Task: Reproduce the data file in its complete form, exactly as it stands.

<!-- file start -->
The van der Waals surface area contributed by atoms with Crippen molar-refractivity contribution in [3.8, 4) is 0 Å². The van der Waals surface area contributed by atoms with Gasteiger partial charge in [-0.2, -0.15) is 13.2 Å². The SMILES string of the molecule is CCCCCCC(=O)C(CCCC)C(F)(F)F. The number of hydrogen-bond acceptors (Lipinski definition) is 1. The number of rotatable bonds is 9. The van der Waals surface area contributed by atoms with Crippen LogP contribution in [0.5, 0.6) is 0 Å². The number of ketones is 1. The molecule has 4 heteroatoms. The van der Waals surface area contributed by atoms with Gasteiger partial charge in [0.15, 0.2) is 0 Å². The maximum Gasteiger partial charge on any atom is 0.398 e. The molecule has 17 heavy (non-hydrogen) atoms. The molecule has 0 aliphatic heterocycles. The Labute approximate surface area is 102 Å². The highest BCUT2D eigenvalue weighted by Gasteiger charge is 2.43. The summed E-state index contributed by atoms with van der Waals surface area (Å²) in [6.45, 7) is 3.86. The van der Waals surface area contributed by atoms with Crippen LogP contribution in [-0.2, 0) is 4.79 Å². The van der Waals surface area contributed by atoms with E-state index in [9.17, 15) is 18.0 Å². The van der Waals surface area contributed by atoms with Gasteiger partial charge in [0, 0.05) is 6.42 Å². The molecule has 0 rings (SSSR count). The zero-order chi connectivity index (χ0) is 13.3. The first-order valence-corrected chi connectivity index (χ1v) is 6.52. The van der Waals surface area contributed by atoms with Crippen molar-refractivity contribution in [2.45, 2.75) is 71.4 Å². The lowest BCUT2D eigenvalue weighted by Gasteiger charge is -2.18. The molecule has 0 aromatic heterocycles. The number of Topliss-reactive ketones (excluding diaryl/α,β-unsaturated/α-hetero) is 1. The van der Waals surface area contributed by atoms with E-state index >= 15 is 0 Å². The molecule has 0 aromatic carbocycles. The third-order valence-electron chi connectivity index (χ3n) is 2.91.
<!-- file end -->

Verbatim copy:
The van der Waals surface area contributed by atoms with Crippen molar-refractivity contribution in [3.8, 4) is 0 Å². The van der Waals surface area contributed by atoms with Gasteiger partial charge in [-0.2, -0.15) is 13.2 Å². The SMILES string of the molecule is CCCCCCC(=O)C(CCCC)C(F)(F)F. The number of hydrogen-bond acceptors (Lipinski definition) is 1. The number of rotatable bonds is 9. The van der Waals surface area contributed by atoms with Crippen LogP contribution in [0.5, 0.6) is 0 Å². The number of ketones is 1. The molecule has 4 heteroatoms. The van der Waals surface area contributed by atoms with Gasteiger partial charge in [0.15, 0.2) is 0 Å². The maximum Gasteiger partial charge on any atom is 0.398 e. The molecule has 17 heavy (non-hydrogen) atoms. The molecule has 0 aliphatic heterocycles. The Labute approximate surface area is 102 Å². The highest BCUT2D eigenvalue weighted by Gasteiger charge is 2.43. The summed E-state index contributed by atoms with van der Waals surface area (Å²) in [6.45, 7) is 3.86. The van der Waals surface area contributed by atoms with Crippen LogP contribution in [-0.2, 0) is 4.79 Å². The van der Waals surface area contributed by atoms with E-state index in [9.17, 15) is 18.0 Å². The van der Waals surface area contributed by atoms with Gasteiger partial charge in [0, 0.05) is 6.42 Å². The molecule has 0 rings (SSSR count). The zero-order chi connectivity index (χ0) is 13.3. The first-order valence-corrected chi connectivity index (χ1v) is 6.52. The van der Waals surface area contributed by atoms with Crippen molar-refractivity contribution in [2.45, 2.75) is 71.4 Å². The lowest BCUT2D eigenvalue weighted by Gasteiger charge is -2.18. The molecule has 0 aromatic heterocycles. The number of Topliss-reactive ketones (excluding diaryl/α,β-unsaturated/α-hetero) is 1. The van der Waals surface area contributed by atoms with E-state index >= 15 is 0 Å². The molecule has 0 aromatic carbocycles. The third-order valence-electron chi connectivity index (χ3n) is 2.91.